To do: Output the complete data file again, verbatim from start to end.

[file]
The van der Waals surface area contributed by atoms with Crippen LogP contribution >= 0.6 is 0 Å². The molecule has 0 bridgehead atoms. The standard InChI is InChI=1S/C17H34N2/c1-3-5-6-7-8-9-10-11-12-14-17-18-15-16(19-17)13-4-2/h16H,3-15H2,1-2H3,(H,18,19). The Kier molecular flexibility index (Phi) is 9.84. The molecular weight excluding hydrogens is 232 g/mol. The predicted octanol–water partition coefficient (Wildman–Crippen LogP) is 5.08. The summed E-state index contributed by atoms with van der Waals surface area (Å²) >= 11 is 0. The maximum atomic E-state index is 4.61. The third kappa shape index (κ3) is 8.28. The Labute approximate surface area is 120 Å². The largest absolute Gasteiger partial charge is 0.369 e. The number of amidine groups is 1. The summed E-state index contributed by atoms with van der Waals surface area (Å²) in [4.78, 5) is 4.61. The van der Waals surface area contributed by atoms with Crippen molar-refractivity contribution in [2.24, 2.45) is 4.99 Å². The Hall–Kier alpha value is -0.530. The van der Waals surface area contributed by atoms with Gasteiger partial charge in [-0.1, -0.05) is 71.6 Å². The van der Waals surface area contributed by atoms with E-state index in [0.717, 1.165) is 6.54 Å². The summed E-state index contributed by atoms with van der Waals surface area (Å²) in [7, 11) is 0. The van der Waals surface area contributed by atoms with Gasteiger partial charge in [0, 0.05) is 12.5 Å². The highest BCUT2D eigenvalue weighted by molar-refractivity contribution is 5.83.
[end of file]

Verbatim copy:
The van der Waals surface area contributed by atoms with Crippen LogP contribution >= 0.6 is 0 Å². The molecule has 0 bridgehead atoms. The standard InChI is InChI=1S/C17H34N2/c1-3-5-6-7-8-9-10-11-12-14-17-18-15-16(19-17)13-4-2/h16H,3-15H2,1-2H3,(H,18,19). The Kier molecular flexibility index (Phi) is 9.84. The molecular weight excluding hydrogens is 232 g/mol. The predicted octanol–water partition coefficient (Wildman–Crippen LogP) is 5.08. The summed E-state index contributed by atoms with van der Waals surface area (Å²) >= 11 is 0. The maximum atomic E-state index is 4.61. The third kappa shape index (κ3) is 8.28. The Labute approximate surface area is 120 Å². The largest absolute Gasteiger partial charge is 0.369 e. The number of amidine groups is 1. The summed E-state index contributed by atoms with van der Waals surface area (Å²) in [4.78, 5) is 4.61. The van der Waals surface area contributed by atoms with Crippen molar-refractivity contribution in [2.24, 2.45) is 4.99 Å². The Hall–Kier alpha value is -0.530. The van der Waals surface area contributed by atoms with Gasteiger partial charge in [-0.1, -0.05) is 71.6 Å². The van der Waals surface area contributed by atoms with E-state index in [0.717, 1.165) is 6.54 Å². The summed E-state index contributed by atoms with van der Waals surface area (Å²) in [7, 11) is 0. The van der Waals surface area contributed by atoms with Gasteiger partial charge in [0, 0.05) is 12.5 Å². The highest BCUT2D eigenvalue weighted by molar-refractivity contribution is 5.83.